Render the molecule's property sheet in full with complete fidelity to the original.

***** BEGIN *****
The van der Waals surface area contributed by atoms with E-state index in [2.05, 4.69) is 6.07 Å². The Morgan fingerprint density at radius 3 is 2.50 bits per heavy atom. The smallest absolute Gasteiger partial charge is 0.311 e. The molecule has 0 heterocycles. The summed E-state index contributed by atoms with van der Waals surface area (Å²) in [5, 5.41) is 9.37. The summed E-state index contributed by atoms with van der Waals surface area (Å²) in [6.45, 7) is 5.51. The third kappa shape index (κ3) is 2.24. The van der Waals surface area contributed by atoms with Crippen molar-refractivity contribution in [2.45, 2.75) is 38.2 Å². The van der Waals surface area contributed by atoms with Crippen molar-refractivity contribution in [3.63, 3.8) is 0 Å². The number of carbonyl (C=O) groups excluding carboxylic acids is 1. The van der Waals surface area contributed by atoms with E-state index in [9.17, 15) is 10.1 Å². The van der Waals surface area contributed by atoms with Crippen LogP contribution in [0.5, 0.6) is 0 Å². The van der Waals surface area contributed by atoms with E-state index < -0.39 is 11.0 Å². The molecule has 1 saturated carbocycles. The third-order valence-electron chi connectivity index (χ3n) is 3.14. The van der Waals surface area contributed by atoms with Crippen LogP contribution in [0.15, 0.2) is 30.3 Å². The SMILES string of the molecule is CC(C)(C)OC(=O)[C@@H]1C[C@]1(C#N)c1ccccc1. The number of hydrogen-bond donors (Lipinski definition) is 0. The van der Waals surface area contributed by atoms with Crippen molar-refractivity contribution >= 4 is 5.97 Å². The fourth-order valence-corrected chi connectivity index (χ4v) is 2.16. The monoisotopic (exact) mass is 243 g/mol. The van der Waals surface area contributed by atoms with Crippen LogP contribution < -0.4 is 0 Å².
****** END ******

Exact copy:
The van der Waals surface area contributed by atoms with E-state index in [2.05, 4.69) is 6.07 Å². The Morgan fingerprint density at radius 3 is 2.50 bits per heavy atom. The smallest absolute Gasteiger partial charge is 0.311 e. The molecule has 0 heterocycles. The summed E-state index contributed by atoms with van der Waals surface area (Å²) in [5, 5.41) is 9.37. The summed E-state index contributed by atoms with van der Waals surface area (Å²) in [6.45, 7) is 5.51. The third kappa shape index (κ3) is 2.24. The van der Waals surface area contributed by atoms with Crippen molar-refractivity contribution in [2.45, 2.75) is 38.2 Å². The van der Waals surface area contributed by atoms with Crippen molar-refractivity contribution in [3.63, 3.8) is 0 Å². The number of carbonyl (C=O) groups excluding carboxylic acids is 1. The van der Waals surface area contributed by atoms with E-state index in [9.17, 15) is 10.1 Å². The van der Waals surface area contributed by atoms with Crippen LogP contribution in [0.5, 0.6) is 0 Å². The van der Waals surface area contributed by atoms with E-state index < -0.39 is 11.0 Å². The molecule has 1 saturated carbocycles. The third-order valence-electron chi connectivity index (χ3n) is 3.14. The van der Waals surface area contributed by atoms with Crippen LogP contribution in [0.15, 0.2) is 30.3 Å². The SMILES string of the molecule is CC(C)(C)OC(=O)[C@@H]1C[C@]1(C#N)c1ccccc1. The number of hydrogen-bond donors (Lipinski definition) is 0. The van der Waals surface area contributed by atoms with Crippen molar-refractivity contribution >= 4 is 5.97 Å². The fourth-order valence-corrected chi connectivity index (χ4v) is 2.16. The monoisotopic (exact) mass is 243 g/mol. The van der Waals surface area contributed by atoms with Crippen LogP contribution < -0.4 is 0 Å².